The Mind-Body Problem — Rebecca Goldstein

If you don’t already know a lot about the history of philosophy, you will by the time you’ve finished this book. If you do, then you’ll recognise a lot of it. like Goldstein’s more recent 36 Arguments for the Existence of God, this book is full of philosophy, Jewish culture and academia. But there’s also quite a lot of sex. Or at least lots of musing about sex.

I find it pretty ingenious how Goldstein manages to incorporate so many concepts from philosophy explicitly into this story of a young woman academic’s love life. She explains the ideas succinctly either through the characters or direct to the reader, and makes them all relevant and apposite. This would actually be a great book to read as you embark on a course in philosophy.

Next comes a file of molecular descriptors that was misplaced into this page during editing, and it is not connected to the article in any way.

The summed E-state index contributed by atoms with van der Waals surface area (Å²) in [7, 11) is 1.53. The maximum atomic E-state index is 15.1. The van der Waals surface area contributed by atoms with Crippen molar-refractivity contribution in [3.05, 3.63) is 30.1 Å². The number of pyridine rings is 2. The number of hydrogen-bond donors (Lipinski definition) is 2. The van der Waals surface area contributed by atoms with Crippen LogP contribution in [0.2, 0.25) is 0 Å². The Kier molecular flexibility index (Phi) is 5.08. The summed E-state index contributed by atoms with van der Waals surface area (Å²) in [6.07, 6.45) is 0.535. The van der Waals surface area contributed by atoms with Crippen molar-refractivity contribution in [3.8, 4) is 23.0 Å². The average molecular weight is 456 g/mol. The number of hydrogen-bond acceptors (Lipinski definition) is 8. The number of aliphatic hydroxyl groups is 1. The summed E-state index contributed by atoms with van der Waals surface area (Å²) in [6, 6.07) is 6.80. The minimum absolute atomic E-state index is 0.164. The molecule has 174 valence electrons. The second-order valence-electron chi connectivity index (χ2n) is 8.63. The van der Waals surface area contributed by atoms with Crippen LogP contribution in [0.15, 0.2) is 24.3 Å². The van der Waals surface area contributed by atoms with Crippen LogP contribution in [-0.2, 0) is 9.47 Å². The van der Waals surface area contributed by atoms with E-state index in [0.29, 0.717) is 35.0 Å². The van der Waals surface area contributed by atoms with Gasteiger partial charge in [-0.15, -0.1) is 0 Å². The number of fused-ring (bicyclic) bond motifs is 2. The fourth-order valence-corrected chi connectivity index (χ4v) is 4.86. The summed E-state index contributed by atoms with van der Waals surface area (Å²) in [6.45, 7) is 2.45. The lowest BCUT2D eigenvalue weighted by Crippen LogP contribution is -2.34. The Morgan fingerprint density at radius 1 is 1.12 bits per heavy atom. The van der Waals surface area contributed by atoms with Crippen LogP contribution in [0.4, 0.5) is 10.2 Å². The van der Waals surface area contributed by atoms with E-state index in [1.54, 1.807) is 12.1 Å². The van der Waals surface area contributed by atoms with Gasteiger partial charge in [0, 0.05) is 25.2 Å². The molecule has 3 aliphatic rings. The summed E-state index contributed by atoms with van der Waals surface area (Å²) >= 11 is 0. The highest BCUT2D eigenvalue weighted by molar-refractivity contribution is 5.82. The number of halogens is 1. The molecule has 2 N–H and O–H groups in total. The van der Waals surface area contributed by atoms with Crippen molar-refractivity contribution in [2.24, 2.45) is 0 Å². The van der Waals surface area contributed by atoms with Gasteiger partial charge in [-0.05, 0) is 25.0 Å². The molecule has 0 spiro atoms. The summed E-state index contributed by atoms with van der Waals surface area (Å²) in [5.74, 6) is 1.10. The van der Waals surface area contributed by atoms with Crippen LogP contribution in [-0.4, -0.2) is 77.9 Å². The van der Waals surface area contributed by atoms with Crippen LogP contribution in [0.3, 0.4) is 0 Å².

The publisher’s blurb on the back describes this book as “hilarious” but that is a stretch. I found parts of it pretty funny but a lot of that is the humour of recognition as I have some philosophical background already. I would say it’s fun rather than hilarious, with the engaging protagonist and quirky supporting characters. The insight into academia is pretty interesting, and the frequent forays into Jewishness and philosophy (and sometimes both) are informative without being didactic. And of course, sex is a central theme (that’s the body part of the mind-body problem), and a bit of sex, appropriately handled (so to speak) always adds interest.

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